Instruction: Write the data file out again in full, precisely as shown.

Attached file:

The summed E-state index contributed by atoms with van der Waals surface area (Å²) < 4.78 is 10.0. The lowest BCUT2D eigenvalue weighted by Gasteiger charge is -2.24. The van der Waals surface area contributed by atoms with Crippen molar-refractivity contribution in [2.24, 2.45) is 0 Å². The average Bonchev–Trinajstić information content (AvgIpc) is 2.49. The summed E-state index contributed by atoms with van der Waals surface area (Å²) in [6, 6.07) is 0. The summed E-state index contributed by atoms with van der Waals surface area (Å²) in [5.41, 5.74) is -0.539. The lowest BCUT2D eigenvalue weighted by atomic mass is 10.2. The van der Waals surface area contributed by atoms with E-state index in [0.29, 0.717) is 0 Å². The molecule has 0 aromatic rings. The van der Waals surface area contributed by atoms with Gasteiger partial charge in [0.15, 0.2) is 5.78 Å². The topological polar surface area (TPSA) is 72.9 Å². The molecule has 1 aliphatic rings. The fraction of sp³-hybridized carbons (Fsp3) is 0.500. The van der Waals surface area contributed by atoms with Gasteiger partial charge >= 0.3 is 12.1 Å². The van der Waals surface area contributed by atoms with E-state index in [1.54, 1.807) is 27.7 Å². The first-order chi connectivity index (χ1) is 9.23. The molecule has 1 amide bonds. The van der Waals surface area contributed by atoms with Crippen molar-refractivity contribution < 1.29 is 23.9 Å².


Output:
The summed E-state index contributed by atoms with van der Waals surface area (Å²) < 4.78 is 10.0. The lowest BCUT2D eigenvalue weighted by Gasteiger charge is -2.24. The van der Waals surface area contributed by atoms with Crippen molar-refractivity contribution in [2.24, 2.45) is 0 Å². The average Bonchev–Trinajstić information content (AvgIpc) is 2.49. The summed E-state index contributed by atoms with van der Waals surface area (Å²) in [6, 6.07) is 0. The summed E-state index contributed by atoms with van der Waals surface area (Å²) in [5.41, 5.74) is -0.539. The lowest BCUT2D eigenvalue weighted by atomic mass is 10.2. The van der Waals surface area contributed by atoms with E-state index in [0.29, 0.717) is 0 Å². The molecule has 0 aromatic rings. The van der Waals surface area contributed by atoms with Gasteiger partial charge in [0.15, 0.2) is 5.78 Å². The topological polar surface area (TPSA) is 72.9 Å². The molecule has 1 aliphatic rings. The fraction of sp³-hybridized carbons (Fsp3) is 0.500. The van der Waals surface area contributed by atoms with Gasteiger partial charge >= 0.3 is 12.1 Å². The van der Waals surface area contributed by atoms with E-state index in [1.54, 1.807) is 27.7 Å². The first-order chi connectivity index (χ1) is 9.23. The molecule has 1 amide bonds. The van der Waals surface area contributed by atoms with Crippen molar-refractivity contribution < 1.29 is 23.9 Å².